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TO ask for advice on dealing with an emotionally charged 4.5 year old

(9 Posts)
Nicpem1982 Mon 20-Mar-17 20:05:23

My dn is 4.5 and due to an unexpected change in her family circumstances she will be spending a day each week in the school holidays with me and my dd as I work part time.

She is grieving at the recent unexpected loss of a family member and is having as expected real problems regulating her emotions she has started to get the necessary professional help regarding this however has any one got any advice on how I can deal with her when she starts to tantrum

IamFriedSpam Mon 20-Mar-17 20:13:20

If she's completely melting down, which is what is sounds like, as opposed to being manipulative I find the less stimulation the better. Could you try staying near her and letting her know that she can come to you for a cuddle if she needs to but offer no more than that. Don't attempt to reason with her - the rational part of her brain is working at that time. Even a cuddle can be too much for a child to handle at a time like that but sometimes they need the reassurance of an adult there.

Nicpem1982 Mon 20-Mar-17 20:16:51

It's mainly melting down yes

Char22thom Mon 20-Mar-17 20:26:26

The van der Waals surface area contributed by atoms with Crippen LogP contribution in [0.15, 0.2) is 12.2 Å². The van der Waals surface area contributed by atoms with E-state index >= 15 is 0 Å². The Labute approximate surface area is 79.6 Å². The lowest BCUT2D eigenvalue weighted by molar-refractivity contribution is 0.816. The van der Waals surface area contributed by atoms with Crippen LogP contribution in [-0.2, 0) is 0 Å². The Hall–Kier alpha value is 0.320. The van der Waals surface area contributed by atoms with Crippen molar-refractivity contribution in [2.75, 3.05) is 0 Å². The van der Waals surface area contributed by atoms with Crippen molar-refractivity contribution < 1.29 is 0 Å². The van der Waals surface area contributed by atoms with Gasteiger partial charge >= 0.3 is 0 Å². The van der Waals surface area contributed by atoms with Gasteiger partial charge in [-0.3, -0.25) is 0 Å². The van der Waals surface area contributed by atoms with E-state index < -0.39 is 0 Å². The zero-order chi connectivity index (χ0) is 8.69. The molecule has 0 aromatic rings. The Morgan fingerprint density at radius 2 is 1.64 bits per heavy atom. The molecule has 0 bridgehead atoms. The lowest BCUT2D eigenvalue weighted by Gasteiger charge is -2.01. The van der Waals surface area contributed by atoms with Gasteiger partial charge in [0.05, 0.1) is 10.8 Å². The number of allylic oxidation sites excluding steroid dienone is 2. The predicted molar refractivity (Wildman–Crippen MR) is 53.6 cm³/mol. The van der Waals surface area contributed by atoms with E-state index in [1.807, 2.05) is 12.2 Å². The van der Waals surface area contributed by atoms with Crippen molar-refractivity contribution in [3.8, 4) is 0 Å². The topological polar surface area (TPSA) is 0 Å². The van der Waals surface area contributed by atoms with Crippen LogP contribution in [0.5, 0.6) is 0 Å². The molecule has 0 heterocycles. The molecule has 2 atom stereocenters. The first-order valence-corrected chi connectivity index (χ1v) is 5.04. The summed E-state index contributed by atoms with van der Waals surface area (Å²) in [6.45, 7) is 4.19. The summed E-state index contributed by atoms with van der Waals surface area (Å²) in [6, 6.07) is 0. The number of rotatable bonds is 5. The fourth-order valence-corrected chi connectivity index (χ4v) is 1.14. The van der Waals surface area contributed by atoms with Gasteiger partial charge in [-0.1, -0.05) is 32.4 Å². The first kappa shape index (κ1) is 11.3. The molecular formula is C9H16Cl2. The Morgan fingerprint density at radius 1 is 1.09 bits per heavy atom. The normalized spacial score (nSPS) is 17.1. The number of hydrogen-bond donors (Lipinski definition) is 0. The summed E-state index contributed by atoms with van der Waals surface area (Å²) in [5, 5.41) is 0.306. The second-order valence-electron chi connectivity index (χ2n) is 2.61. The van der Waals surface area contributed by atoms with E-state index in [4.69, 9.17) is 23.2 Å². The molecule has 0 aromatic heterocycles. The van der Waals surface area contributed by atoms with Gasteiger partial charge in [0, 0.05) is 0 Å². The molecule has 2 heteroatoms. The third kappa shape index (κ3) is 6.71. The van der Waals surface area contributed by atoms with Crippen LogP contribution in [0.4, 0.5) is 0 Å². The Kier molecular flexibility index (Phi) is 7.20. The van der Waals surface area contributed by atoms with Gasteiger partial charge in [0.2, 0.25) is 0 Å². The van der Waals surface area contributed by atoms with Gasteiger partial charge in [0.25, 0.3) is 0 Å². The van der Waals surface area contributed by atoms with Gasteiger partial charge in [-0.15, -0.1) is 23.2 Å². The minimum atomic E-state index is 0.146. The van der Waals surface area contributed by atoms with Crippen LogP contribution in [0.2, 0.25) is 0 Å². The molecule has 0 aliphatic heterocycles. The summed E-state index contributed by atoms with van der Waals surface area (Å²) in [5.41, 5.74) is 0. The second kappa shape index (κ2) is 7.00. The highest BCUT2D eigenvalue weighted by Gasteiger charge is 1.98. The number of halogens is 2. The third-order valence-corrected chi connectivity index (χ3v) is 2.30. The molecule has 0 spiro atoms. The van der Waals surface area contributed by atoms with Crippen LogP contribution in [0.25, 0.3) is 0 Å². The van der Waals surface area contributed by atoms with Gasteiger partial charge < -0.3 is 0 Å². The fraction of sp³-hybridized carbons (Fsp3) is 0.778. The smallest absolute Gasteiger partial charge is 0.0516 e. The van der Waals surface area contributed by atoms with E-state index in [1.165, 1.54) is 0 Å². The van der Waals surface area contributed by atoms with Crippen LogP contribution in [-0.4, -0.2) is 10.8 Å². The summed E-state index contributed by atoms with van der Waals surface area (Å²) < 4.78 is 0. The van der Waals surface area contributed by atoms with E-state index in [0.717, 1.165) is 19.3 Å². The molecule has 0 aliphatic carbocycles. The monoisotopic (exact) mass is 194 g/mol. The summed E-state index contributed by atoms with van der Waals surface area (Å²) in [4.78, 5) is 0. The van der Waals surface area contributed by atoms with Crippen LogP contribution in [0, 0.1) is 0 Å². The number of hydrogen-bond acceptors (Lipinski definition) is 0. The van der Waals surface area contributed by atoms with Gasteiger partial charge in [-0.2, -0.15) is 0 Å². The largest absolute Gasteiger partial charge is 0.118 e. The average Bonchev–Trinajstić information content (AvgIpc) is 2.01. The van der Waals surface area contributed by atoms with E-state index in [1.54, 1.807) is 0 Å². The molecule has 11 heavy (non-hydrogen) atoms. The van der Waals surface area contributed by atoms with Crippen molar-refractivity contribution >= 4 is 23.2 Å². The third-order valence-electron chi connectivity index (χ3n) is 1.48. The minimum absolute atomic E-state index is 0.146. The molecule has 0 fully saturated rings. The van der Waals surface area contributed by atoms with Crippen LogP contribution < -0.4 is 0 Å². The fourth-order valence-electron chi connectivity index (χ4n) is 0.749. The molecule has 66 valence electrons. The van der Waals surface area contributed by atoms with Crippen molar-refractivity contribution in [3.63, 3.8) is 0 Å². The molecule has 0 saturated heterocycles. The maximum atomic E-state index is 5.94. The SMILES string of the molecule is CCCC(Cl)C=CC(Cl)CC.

Can you examples of what makes her tantrum? I agree with pp you need to wait for the storm to pass before you can explain or reason with her, offer her a cuddle and if she wants one she will take it, if not then leave her be, do not interact with her and wait for her to calm down x

Nicpem1982 Mon 20-Mar-17 20:29:54

Char - at the moment anything from carrots cut the wrong way (Sunday) or asking her to put her socks on (Saturday)

kennypppppppp Mon 20-Mar-17 20:33:24

I know a therapist who works with children in the school that I work with. And to cut a long story short, when a kid is really cross/upset/angry I say, as suggested by the amazing therapist "I know you are angry". Or "I can see that you're upset". And then say nothing. Sometimes I leave it 10 or so seconds and then just say again "I can see that you're upset". So far it's had a realllllllly good success rate with some very emotional children. I use the same tactic on my son. I think the important thing is not to say "I know you're upset but ...." But just to acknowledge the upsetness/anger. And then say nothing. I haven't explained it very well but it has worked with children I see at school in reception and upwards.

BarbarianMum Mon 20-Mar-17 20:34:31

It sounds like she is full to the brim with upset at the moment and the least little bit of added pressure is enough to make it overflow. sad But also, she will need emotional release. I think the best you can do is be kind but firm when necessary (feeling secure will be very necessary to her now), pick your battles and accept that sometimes she will need to let it all out.

Nicpem1982 Mon 20-Mar-17 20:34:58

I do that with my 2 year old dd it works really well with her when she has her moments

Nicpem1982 Mon 20-Mar-17 20:37:48

Barbarian - I know that she's struggling at the moment I'm pleased that she's getting the correct professional help.

I know she'll need to let it out I just want to make sure I offer her the right support as I'll be on my own with a 4.5 yr old dn and my 2.5 yr old dd

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